Ed Llarena, Jr.
Owner/ Managing Partner
Hr Consulting ,trainer -creative Thinking
You have posed an interesting query..
what do you mean by retirement ?..May be you need to look at laws ..normal practice of retirement is one when reaches the age of 58 or 60 years..then person is deemed to be retired..is entitled to all statutory benefits..if after 60 years if they work then they are retained as Consultants and not as employees..
Your Client is right that he should submit the letter of resignation ...if he wishes to work somewhere else..
Benefits - Severance package of 3-6 months gross salary..
Hope this helps..
26th March 2006 From India, Pune
If we accept that he should be resigning instead of retiring,then should the company be obliged to pay him for resignation?who actually should be paying the other?My client or the exiting employee who should actually give some 3 months notice.If severance obligation was not part of his engagement/employment offer should the company be liable to pay him?So many questions..!
27th March 2006 From United Kingdom
1st April 2006 From United Kingdom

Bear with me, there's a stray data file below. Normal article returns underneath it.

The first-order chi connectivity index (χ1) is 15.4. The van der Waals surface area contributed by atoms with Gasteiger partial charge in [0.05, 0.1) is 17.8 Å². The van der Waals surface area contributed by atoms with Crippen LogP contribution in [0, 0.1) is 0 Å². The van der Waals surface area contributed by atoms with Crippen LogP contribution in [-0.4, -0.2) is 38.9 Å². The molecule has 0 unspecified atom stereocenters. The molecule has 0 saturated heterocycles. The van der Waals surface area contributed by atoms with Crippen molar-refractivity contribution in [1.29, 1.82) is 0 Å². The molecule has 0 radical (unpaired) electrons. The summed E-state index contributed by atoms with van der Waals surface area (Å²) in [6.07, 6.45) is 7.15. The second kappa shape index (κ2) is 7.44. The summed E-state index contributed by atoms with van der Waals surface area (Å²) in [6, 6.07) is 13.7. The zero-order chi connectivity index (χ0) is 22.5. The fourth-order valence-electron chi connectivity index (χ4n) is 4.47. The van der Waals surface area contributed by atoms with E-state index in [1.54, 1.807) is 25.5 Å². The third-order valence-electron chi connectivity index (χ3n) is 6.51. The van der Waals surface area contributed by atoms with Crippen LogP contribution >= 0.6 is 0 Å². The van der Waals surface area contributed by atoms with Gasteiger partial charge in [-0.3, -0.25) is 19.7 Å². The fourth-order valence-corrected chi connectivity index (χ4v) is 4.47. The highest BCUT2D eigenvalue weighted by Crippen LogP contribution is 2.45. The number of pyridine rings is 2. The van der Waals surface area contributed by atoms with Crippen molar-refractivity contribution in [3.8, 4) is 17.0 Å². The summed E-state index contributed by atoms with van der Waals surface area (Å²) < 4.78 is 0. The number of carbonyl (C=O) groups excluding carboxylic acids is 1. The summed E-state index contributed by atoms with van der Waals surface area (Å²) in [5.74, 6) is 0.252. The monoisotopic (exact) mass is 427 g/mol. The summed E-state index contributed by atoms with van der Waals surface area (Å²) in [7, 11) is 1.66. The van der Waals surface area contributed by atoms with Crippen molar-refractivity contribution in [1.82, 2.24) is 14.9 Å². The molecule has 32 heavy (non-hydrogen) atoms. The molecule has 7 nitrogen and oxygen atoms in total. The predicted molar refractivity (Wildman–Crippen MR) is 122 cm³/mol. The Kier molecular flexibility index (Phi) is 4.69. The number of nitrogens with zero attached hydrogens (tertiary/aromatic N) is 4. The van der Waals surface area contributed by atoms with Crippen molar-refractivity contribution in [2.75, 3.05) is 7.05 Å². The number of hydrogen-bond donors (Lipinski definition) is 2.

Your name implies the essence of the answers to your many questions. Indeed, the Labor or Local Law where your client is operating will have much to say on the procedures for separating an employee, and the extent of benefits that he/ she is entitled.
In our part of the world, the dismissal of an emloyee with regular employment status has specific procedures to comply. Non-compliance to the requirements can mean "illegal dismissal, re-instatement, backpay" and possible "moral/ exemplary damages" for the company.
Asking an employee to resign (whether managerial or rank and file) can be considered as "constructive dismissal" if not done properly and the labor or local law has provided for it.
Separation benefits are normally tied up with the length of service an employee has with the company. Our country's labor law provides a minimum of 50% of the current salary (per year of service) as legal entitlement.
The offer of one (1) year staggered pay (plus used car) can be viewed as attractive depending on the basic legal entitlements which should be used as benchmark. However, if I am the concerned employee and we have the necessary laws in place against "constructive and illegal dismissal", I will sue the employer for better returns.
By the way, paying separation benefits in installment, and with necessary conditions, is plain harassment. The employer can protect its interests via a "waiver and quit claim" that includes provisions that protects it against all fears (whether valid or unfounded).
You seem to imply that your client is acting ahead of your legal (?) advises. Is he? If he does, I am wondering about the ethical practices in your country's legal practice.
Ed Llarena, Jr.
7th April 2006 From Philippines, Parañaque